July 28, 2009

A 10th And Mission Triptych In Reverse For Mercy Housing Rising

10th and Mission: 7/27/09 (www.SocketSite.com)

Once again, the 12-story Mercy Housing project on the northeast corner of 10th and Mission should be completed by August. Current reality above and as rendered below.

10th and Mission Mercy Housing Rendering

Soon to be 136 affordable apartments for families with household incomes ranging from 15% to 45% of the area's median, a 5,400 square foot youth/family center, and 3,000 square feet of ground-floor neighborhood retail space where the King Diner once stood.

10th and Mission: Before (Image Source: MapJack.com)

Affordable Family Housing Rising (And Rendered) At 10th And Mission [SocketSite]

First Published: July 28, 2009 12:30 PM

Comments from "Plugged In" Readers

Wow. A pre-construction rendering that actually looks like the final building. How innovative!

Posted by: D at July 28, 2009 12:34 PM

So the color has faded even before the project completes? It is a nice job actually. Bye bye diner. I don't realize it has gone off from the map already.

Posted by: Wai Yip Tung at July 28, 2009 12:48 PM

Looks great. What a major facelift for the area.

Posted by: Oceangoer at July 28, 2009 12:49 PM

Kudos to the developer, the city, and the neighborhood for getting this done.

Posted by: badlydrawnbear at July 28, 2009 12:55 PM

Maybe some market rate projects will take some architectural hints...the building looks great! I hope they follow through with the red!

Posted by: Poor in PacHeights at July 28, 2009 12:59 PM

I can't be happy until the fin is red--and a saturated red like in the rendering. ;)

Posted by: BT at July 28, 2009 1:15 PM

personally, i hope other architects DON'T take any architectural hints from this building. While it's fine for a subsidized housing project, and i don't hate it.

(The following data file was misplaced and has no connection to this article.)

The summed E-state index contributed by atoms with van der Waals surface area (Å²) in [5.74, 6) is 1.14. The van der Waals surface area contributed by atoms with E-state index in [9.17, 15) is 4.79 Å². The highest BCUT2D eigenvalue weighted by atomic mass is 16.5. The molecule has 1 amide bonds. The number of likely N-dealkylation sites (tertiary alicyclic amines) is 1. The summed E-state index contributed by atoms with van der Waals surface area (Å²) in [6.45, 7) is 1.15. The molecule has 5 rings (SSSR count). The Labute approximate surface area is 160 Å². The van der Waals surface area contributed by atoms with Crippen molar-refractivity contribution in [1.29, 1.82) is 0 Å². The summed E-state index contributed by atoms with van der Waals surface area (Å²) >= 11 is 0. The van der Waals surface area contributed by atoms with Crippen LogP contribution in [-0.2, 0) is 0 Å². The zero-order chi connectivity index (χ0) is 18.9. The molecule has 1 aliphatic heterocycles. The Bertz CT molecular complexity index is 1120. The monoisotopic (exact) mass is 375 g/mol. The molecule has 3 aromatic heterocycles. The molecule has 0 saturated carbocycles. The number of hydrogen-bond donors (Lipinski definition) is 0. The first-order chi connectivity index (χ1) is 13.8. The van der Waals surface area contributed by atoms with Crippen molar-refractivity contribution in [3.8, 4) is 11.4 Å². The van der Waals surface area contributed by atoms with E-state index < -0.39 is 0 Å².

It's essentially a bunch of gimmicks thrown together. I'd prefer to see more toned down, yet intelligent design for the rest of the city. There is actually enough of this disney-esque style architecture in the city already. my $ .02

Posted by: gabriel at July 28, 2009 1:17 PM

I dunno Gabriel, I wandered upon this building the other day and I was struck by the streamline moderne swagger of that fin and the way the building turns the corner. This is SOOOO much better than what was there before, and yet another example of how the non-profit housers tend to design better looking stuff than a lot of the market rate. Reminds me of the glory days of MHDC under Daniel Hernandez (but I'm dating myself).

Posted by: curmudgeon at July 28, 2009 1:22 PM

Gabriel - I'm curious, what exactly is an "intelligent design"?

Posted by: JJ at July 28, 2009 1:38 PM

The north side of the building faces a vast parking lot once destined to be market-rate condos.

Posted by: Rocco at July 28, 2009 1:51 PM

AM I TAKING CRAZY PILLS?

"Looks great. What a major facelift for the area."

"Kudos to the developer, the city, and the neighborhood for getting this done."

"Maybe some market rate projects will take some architectural hints...the building looks great! I hope they follow through with the red!"

wow.....this is sad. I'm hoping these comments were made by the architectural team and do not represent the thought of the community.

This building tries to hard. It appears that the architect pulled out every "trick" from their bag. The waves on the front facade refer to what exactly? And the big vertical "swoosh"?....is this a nike town?........what a disaster.

I'm guessing this architectural team will tell you they used these "moves" and colors to "break down the scale"....a common fall back to obsurd gestures.

it's everything i hate about the marriot and intercontinental....it's loud, obnoxious, and lacks any wholistic idea.

Personally, I prefer King Diner over what was there. A great greasy spoon for an after-the-bar burger.

Posted by: Mugatu at July 28, 2009 1:52 PM

It looks good, what can I say.

Posted by: anon at July 28, 2009 1:57 PM

I agree, this place is pretty cool. More of this, less of the boring stuff please. How do subsidized housing projects get to skirt the usual planning restrictions that are imposed on market rate developers?

Posted by: Jimmy (No Longer Bitter) at July 28, 2009 2:17 PM